New California Law Protects Unpaid Interns from Discrimination

35612820_sAmongst the many new employment related laws that will go into effect this year in California is AB 1443, which prohibits employers from discriminating against individuals in unpaid internships. It also extends religious belief protections and accommodation requirements to unpaid internships, individuals in apprenticeships, and to volunteers.


The new law reiterates that the California Fair Employment and Housing Act “protects and safeguards the right and opportunity of all persons to seek, obtain, and hold employment without discrimination, abridgment, or harassment on account of race, religious creed, color, national origin, ancestry, physical disability, mental disability, medical condition, genetic information, marital status, sex, gender, gender identity, gender expression, age, sexual orientation, or military and veteran status.”


Previously, the California Fair Employment and Housing Act’s protections applied to labor organizations, employment agencies, and specified training programs. AB 1443 extends the protections, making it illegal to harass or discriminate against “any person in the selection, termination, training, or other terms or treatment of that person in an unpaid internship, or another limited duration program to provide unpaid work experience for that person.”


The new law is a major win for unpaid interns, who now have the same protections against sexual harassment as paid employees. Because of the competitive nature of today’s job market, obtaining an internship is one way for individuals new to the workforce, reentering the workforce after a period of absence, or seeking a career change to obtain the skills and connections necessary to obtain “paid work.” An unpaid intern is likely hoping to be offered a paid job at the place of work where they are interning, and may not report discrimination or harassment in fear of missing out on paid employment as retaliation. With the passing of AB 1443, these unpaid interns will benefit from the legal protections against harassment and discrimination like their paid employee counterparts.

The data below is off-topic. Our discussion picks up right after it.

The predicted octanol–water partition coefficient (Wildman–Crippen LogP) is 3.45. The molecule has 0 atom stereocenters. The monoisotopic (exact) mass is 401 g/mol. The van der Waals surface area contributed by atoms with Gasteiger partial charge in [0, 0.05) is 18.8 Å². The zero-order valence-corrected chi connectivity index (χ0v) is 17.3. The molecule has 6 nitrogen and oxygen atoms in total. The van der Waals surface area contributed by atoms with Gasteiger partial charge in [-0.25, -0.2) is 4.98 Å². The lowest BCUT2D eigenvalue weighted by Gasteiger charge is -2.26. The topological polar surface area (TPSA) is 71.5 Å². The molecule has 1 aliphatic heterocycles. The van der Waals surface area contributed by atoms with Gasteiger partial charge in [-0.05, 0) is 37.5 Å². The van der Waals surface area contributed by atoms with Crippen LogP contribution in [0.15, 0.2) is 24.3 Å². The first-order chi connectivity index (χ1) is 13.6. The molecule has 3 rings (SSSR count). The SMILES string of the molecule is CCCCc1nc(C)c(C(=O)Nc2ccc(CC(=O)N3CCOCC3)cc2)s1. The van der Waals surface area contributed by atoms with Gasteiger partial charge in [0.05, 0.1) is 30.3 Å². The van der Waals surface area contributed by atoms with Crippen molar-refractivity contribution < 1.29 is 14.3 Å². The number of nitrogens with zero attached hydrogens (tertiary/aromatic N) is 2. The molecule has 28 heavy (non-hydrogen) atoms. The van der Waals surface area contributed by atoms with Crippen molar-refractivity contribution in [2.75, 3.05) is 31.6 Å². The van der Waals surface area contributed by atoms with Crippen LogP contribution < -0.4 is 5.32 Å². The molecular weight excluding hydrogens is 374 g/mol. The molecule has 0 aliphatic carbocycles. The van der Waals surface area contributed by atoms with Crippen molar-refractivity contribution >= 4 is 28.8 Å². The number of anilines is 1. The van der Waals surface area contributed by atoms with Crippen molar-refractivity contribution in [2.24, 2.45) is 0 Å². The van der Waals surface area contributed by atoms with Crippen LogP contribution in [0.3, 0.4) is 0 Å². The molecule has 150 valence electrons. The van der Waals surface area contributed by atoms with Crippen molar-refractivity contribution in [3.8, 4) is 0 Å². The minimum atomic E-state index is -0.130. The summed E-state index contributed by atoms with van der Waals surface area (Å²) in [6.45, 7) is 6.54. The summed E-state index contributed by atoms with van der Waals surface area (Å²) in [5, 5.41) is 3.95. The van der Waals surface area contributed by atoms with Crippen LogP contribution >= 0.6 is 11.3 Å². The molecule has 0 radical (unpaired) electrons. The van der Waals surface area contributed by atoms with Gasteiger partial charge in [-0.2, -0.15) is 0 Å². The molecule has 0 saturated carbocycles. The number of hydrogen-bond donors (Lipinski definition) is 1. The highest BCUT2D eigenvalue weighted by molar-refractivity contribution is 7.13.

AB 1443 took effect on January 1, 2015, extending protections from discrimination and harassment to volunteers, unpaid interns, and individuals in apprenticeship training programs. Employers should ensure their employee manuals and company policies, as well as discrimination and harassment training programs, take into consideration this extension of the California Fair Employment and Housing Act’s protections.06

2017-12-13T21:46:42+00:00 February 6th, 2015|Discimination, General Labor Law, Wage and Hour|